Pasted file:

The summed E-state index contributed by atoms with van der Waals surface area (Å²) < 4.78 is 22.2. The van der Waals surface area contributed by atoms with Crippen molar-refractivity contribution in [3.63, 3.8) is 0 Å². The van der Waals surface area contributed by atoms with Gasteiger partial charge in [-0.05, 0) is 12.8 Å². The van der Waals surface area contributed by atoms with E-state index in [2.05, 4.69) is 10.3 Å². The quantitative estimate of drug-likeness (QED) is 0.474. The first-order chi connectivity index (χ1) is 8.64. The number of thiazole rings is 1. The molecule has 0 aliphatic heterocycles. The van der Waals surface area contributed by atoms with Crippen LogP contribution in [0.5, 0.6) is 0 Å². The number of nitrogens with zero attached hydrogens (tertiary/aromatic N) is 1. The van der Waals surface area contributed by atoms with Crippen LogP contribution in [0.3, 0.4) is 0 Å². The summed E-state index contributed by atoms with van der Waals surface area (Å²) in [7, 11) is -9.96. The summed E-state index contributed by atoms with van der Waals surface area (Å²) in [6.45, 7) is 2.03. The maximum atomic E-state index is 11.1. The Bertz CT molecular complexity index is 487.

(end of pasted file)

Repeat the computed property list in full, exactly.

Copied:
The summed E-state index contributed by atoms with van der Waals surface area (Å²) < 4.78 is 22.2. The van der Waals surface area contributed by atoms with Crippen molar-refractivity contribution in [3.63, 3.8) is 0 Å². The van der Waals surface area contributed by atoms with Gasteiger partial charge in [-0.05, 0) is 12.8 Å². The van der Waals surface area contributed by atoms with E-state index in [2.05, 4.69) is 10.3 Å². The quantitative estimate of drug-likeness (QED) is 0.474. The first-order chi connectivity index (χ1) is 8.64. The number of thiazole rings is 1. The molecule has 0 aliphatic heterocycles. The van der Waals surface area contributed by atoms with Crippen LogP contribution in [0.5, 0.6) is 0 Å². The number of nitrogens with zero attached hydrogens (tertiary/aromatic N) is 1. The van der Waals surface area contributed by atoms with Crippen LogP contribution in [0.3, 0.4) is 0 Å². The summed E-state index contributed by atoms with van der Waals surface area (Å²) in [7, 11) is -9.96. The summed E-state index contributed by atoms with van der Waals surface area (Å²) in [6.45, 7) is 2.03. The maximum atomic E-state index is 11.1. The Bertz CT molecular complexity index is 487.